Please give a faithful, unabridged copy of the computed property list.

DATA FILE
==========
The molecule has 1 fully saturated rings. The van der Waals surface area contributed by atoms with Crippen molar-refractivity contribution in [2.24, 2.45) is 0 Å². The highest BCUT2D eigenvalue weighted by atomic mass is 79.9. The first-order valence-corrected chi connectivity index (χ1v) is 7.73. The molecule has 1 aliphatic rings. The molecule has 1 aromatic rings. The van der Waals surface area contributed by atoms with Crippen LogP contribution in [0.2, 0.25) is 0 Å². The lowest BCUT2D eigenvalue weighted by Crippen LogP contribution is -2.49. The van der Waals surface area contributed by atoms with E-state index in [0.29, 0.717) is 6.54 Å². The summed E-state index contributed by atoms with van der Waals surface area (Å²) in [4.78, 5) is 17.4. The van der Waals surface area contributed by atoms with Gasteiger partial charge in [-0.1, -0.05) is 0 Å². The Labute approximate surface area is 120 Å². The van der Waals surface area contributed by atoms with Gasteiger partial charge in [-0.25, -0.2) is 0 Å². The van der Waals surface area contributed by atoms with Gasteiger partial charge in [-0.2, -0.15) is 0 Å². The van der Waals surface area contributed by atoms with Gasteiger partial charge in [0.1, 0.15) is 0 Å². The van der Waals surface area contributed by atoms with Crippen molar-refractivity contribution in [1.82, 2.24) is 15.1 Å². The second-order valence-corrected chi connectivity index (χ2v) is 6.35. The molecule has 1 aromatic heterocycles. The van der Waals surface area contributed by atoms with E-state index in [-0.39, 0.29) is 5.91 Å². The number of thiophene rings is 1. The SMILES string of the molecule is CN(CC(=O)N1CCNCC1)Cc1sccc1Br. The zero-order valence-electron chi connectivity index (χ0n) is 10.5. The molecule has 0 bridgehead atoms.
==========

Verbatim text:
The molecule has 1 fully saturated rings. The van der Waals surface area contributed by atoms with Crippen molar-refractivity contribution in [2.24, 2.45) is 0 Å². The highest BCUT2D eigenvalue weighted by atomic mass is 79.9. The first-order valence-corrected chi connectivity index (χ1v) is 7.73. The molecule has 1 aliphatic rings. The molecule has 1 aromatic rings. The van der Waals surface area contributed by atoms with Crippen LogP contribution in [0.2, 0.25) is 0 Å². The lowest BCUT2D eigenvalue weighted by Crippen LogP contribution is -2.49. The van der Waals surface area contributed by atoms with E-state index in [0.29, 0.717) is 6.54 Å². The summed E-state index contributed by atoms with van der Waals surface area (Å²) in [4.78, 5) is 17.4. The van der Waals surface area contributed by atoms with Gasteiger partial charge in [-0.1, -0.05) is 0 Å². The Labute approximate surface area is 120 Å². The van der Waals surface area contributed by atoms with Gasteiger partial charge in [-0.25, -0.2) is 0 Å². The van der Waals surface area contributed by atoms with Gasteiger partial charge in [-0.2, -0.15) is 0 Å². The van der Waals surface area contributed by atoms with Gasteiger partial charge in [0.1, 0.15) is 0 Å². The van der Waals surface area contributed by atoms with Crippen molar-refractivity contribution in [1.82, 2.24) is 15.1 Å². The second-order valence-corrected chi connectivity index (χ2v) is 6.35. The molecule has 1 aromatic heterocycles. The van der Waals surface area contributed by atoms with E-state index in [-0.39, 0.29) is 5.91 Å². The number of thiophene rings is 1. The SMILES string of the molecule is CN(CC(=O)N1CCNCC1)Cc1sccc1Br. The zero-order valence-electron chi connectivity index (χ0n) is 10.5. The molecule has 0 bridgehead atoms.